Author + information
- Masanobu Niiyama,
- Fumitaka Tanaka,
- Kenyu Sato,
- Toshiyuki Onoda,
- Tomohiro Takahashi,
- Toshie Segawa,
- Miho Honma and
- Motoyuki Nakamura
No reports have demonstrated the combined effect of earthquake and tsunami disaster on the incidence of acute myocardial infarction (AMI) and sudden death (SD).
We surveyed incidence and clinical characteristics of patients with AMI and SD in the Iwate prefecture including coast area hit by the catastrophic earthquake followed by tsunamis (occured at 11th March 2011). Patients hospitalized in all hospitals located in the disaster area were surveyed retrospectively for 2 weeks before and 8 weeks after the disaster. For comparison with the previous year's-case numbers, the same survey was conducted in the corresponding area and periods in 2009 and 2010.
The weekly trends in the incidence of the events (AMI + SD) before and after the disaster period was shown in Figure. The numbers of cases per week increased at 1st week after the initial quake (magnitude 9.0) and again at 1st week just after the second quake (magnitude 7.2). To compare with previous years, the overall incidences for 4 weeks after the disaster was significantly increased (odds ratio = 1.73; 95%CI = 1.27 ~ 2.35: p < 0.001). The odds ratio of the increase in the incident was not different between the tsunami area and the inland area.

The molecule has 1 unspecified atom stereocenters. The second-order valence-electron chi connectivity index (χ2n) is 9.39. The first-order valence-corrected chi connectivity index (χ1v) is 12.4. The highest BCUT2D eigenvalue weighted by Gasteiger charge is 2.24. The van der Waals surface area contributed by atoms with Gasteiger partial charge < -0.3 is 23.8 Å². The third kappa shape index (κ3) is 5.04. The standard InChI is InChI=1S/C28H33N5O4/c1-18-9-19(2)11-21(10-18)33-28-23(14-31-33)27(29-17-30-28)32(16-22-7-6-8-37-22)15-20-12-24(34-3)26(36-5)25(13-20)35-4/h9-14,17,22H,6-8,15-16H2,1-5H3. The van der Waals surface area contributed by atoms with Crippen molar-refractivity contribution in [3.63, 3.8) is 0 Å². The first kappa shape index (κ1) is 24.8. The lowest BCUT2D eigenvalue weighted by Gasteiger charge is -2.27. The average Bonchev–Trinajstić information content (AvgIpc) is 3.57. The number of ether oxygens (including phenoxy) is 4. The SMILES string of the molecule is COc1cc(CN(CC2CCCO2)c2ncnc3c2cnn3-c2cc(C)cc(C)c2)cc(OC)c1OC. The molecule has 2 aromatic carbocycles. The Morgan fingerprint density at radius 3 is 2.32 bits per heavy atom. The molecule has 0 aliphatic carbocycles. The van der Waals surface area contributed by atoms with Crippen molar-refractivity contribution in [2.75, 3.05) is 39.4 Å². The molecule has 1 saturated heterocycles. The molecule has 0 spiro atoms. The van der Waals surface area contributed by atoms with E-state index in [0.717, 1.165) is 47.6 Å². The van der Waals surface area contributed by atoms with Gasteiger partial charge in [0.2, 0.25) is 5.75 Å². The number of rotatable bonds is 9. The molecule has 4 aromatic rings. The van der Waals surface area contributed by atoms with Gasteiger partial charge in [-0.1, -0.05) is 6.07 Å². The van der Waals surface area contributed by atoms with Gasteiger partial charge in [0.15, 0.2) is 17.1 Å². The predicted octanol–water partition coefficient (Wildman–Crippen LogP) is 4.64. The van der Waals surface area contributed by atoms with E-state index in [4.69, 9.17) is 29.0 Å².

The concordance of sudden increase in the incidence of AMI/SD and the sequential quake shocks suggests that acute psychosomatic stress rather than the environmental deterioration by tsunami is an important trigger of acute coronary syndrome.
Poster Sessions, Expo North
Saturday, March 09, 2013, 10:00 a.m.-10:45 a.m.
Session Title: Stress, Coronary Spasm and AMI: Lessons from Japan, New Orleans, Greece
Abstract Category: 1. Acute Coronary Syndromes: Clinical
Presentation Number: 1130-206
- 2013 American College of Cardiology Foundation